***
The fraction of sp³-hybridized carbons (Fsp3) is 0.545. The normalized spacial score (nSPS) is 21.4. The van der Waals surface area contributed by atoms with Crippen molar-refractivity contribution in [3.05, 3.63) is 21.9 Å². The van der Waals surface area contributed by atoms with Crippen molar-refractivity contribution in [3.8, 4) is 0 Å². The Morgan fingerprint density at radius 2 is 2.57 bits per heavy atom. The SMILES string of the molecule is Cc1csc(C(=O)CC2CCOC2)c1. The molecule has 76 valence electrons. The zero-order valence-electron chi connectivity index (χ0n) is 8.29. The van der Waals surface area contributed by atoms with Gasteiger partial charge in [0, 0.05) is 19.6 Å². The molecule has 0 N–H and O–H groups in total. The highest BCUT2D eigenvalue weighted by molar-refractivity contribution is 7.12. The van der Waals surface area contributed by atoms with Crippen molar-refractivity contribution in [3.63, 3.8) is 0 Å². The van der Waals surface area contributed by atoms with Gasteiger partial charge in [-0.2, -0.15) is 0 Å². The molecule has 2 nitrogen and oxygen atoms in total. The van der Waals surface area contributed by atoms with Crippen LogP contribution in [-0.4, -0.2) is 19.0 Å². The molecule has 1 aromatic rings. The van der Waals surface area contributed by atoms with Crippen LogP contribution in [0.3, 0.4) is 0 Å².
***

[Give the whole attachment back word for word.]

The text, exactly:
The fraction of sp³-hybridized carbons (Fsp3) is 0.545. The normalized spacial score (nSPS) is 21.4. The van der Waals surface area contributed by atoms with Crippen molar-refractivity contribution in [3.05, 3.63) is 21.9 Å². The van der Waals surface area contributed by atoms with Crippen molar-refractivity contribution in [3.8, 4) is 0 Å². The Morgan fingerprint density at radius 2 is 2.57 bits per heavy atom. The SMILES string of the molecule is Cc1csc(C(=O)CC2CCOC2)c1. The molecule has 76 valence electrons. The zero-order valence-electron chi connectivity index (χ0n) is 8.29. The van der Waals surface area contributed by atoms with Gasteiger partial charge in [0, 0.05) is 19.6 Å². The molecule has 0 N–H and O–H groups in total. The highest BCUT2D eigenvalue weighted by molar-refractivity contribution is 7.12. The van der Waals surface area contributed by atoms with Crippen molar-refractivity contribution in [3.63, 3.8) is 0 Å². The van der Waals surface area contributed by atoms with Gasteiger partial charge in [-0.2, -0.15) is 0 Å². The molecule has 2 nitrogen and oxygen atoms in total. The van der Waals surface area contributed by atoms with Crippen LogP contribution in [-0.4, -0.2) is 19.0 Å². The molecule has 1 aromatic rings. The van der Waals surface area contributed by atoms with Crippen LogP contribution in [0.3, 0.4) is 0 Å².